How the Nissan X-Trail changed my mind about SUVs

How a road trip turned around one bloke’s perspective on the Aussie SUV love affair

Nissan Xtrail Front Side Jpg

This article was first published in 2015.

I used to think of SUVs as the preserve of a demographic I did not fit into. I turned my nose up at the soccer mums, ladies of leisure, and nervous drivers who decided to combat their lack of confidence with a big, hulking vehicle and plough through their fears.

I like a lot of cars, but to my mind back then the term SUV only encompassed jacked up tanks with no performance credibility and bottom of the ladder eco ratings. I looked at them as symbols of status; a way to spend a lot of money and show other motorists how little you care about driving enjoyment, not to mention the environment.

Boy, how things change. Slowly the Australian love affair with SUVs blossomed. Demand started to soar and the market swelled with SUVs of all shapes and sizes. Dealers couldn’t keep up with demand for the most popular models and companies with no previous interest in high riding wagons started to develop their own.

With SUVs from the tiny to the tremendous now making their way onto the road en masse, I had to wonder whether there was something to this. So I called up Nissan and asked to borrow an X-Trail for an upcoming road trip.

The journey would take me and my wife from Melbourne to Sydney and back again. We had a lot of gear to take with us. A couple of Sydney friends had asked me to transport stuff to them, including one mate who wanted six pairs of wheels and tyres brought up for his race car. Sure, I said.

Nissan Trail packed

Now, the X-Trail isn’t massive. It’s considered a medium SUV sitting below Nissan’s mac daddy Pathfinder.

Having said that, the first thing I noticed is how much stuff you can cram inside it. I like to treat packing for a road trip as a personal challenge; a bit of real life Tetris. Six wheels and tyres, a couple of big suitcases (my wife thinks ‘travelling light’ is an astronomical term), birthday presents for family members, a few bags of food and other random accoutrements.

The X-Trail’s boot area is huge at almost 2,000 litres with the rear seats folded down, so it swallowed our substantial cargo without protest. But it’s an SUV; it should be able to at least do that, right?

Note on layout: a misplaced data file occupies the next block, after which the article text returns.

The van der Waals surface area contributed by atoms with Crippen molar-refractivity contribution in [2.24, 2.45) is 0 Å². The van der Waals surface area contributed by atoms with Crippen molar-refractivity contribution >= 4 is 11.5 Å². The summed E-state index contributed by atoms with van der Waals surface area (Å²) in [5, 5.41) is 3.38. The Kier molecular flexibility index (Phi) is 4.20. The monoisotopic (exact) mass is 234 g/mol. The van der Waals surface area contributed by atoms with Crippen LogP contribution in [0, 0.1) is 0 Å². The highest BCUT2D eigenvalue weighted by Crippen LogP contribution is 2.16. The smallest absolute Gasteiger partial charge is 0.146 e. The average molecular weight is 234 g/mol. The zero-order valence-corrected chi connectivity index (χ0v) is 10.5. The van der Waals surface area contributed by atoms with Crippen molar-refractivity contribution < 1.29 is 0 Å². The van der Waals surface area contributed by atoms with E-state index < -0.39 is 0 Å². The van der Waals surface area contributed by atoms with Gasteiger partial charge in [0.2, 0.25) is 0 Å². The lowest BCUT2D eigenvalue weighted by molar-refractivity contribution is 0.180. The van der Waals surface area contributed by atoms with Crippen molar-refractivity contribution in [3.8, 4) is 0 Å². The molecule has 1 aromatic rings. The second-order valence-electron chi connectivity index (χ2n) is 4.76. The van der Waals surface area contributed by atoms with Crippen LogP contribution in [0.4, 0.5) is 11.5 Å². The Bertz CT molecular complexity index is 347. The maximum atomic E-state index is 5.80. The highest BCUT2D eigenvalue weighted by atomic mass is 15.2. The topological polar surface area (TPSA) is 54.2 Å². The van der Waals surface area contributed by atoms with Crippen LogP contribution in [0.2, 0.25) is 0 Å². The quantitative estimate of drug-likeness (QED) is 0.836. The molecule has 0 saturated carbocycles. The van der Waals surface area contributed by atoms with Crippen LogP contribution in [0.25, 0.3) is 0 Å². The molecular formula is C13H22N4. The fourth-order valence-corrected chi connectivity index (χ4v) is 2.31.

Then we hit the highway. Sitting on the Hume for ten hours has its ups and downs. It’s not an exciting drive by any stretch of the imagination, but it can be cathartic. If you’re in something uncomfortable, or something that needs fuel every 20 minutes it can border on agonising.

Our X-Trail had a 2.5-litre petrol engine with CVT auto ‘box. Nissan claims fuel economy of 8.3L/100km but you never know what you’ll actually get. I expected the X-Trail to thunder through fuel unapologetically. But you know what? Nissan’s claim was pretty much bang on the mark. We actually used a little less than that, which isn’t bad at all.

Driving Nissan Xtrail interior

Sitting up higher and looking out the X-Trail’s big glass apertures with an easy-going ride made it feel like we were soaking up the kilometres with little effort. It felt far less fatiguing than usual and the trip seemed shorter. The X-Trail was starting to really make sense from a long haul driving perspective.

Before you know it, we’re pulling up in the driveway of my wife’s childhood home. My father-in-law wanders out to the car and says "that looks expensive!" and I guess it does, even though it isn’t really. You can get one for less than thirty grand with styling that defies its price point, evidently.

A day or two later my wife and I are on a morning jaunt to the old folks’ home. We’re picking up her 95-year-old grandmother and taking her out for a cup of tea and some lemon meringue pie. How lovely. There was concern she wouldn’t like the X-Trail, but she’s an open-minded lass. The high hip point was, in fact, perfect for her. Getting in to and out of the front seat was a piece of cake.

The rest of our time in Sydney provided a few more moments for the X-Trail to earn my respect. Parking it on a gravel hill at an event was all too easy. No wincing or grimacing while driving over course dips and humps, just point it up the hill and go. Giving four mates a lift home from a catch-up dinner in the city? No sweat. It wasn’t even that hard to find a spot for it on a crowded inner-east street.

Okay, I get it. This is probably the most flexible car I have ever taken on a road trip. It’s a Swiss army knife of a vehicle. It may lack the dynamic qualities of a sporty sedan or hatchback, but I can’t ignore the practicalities of this type of car any longer. My qualm about fuel usage in the current generation of SUVs was also misguided.

To all of you out there who figured this out a while ago, I apologise. It seems those soccer mums may share a thing or two with hipsters. They were into SUVs before they were cool. Just don’t tell them they were right all this time.


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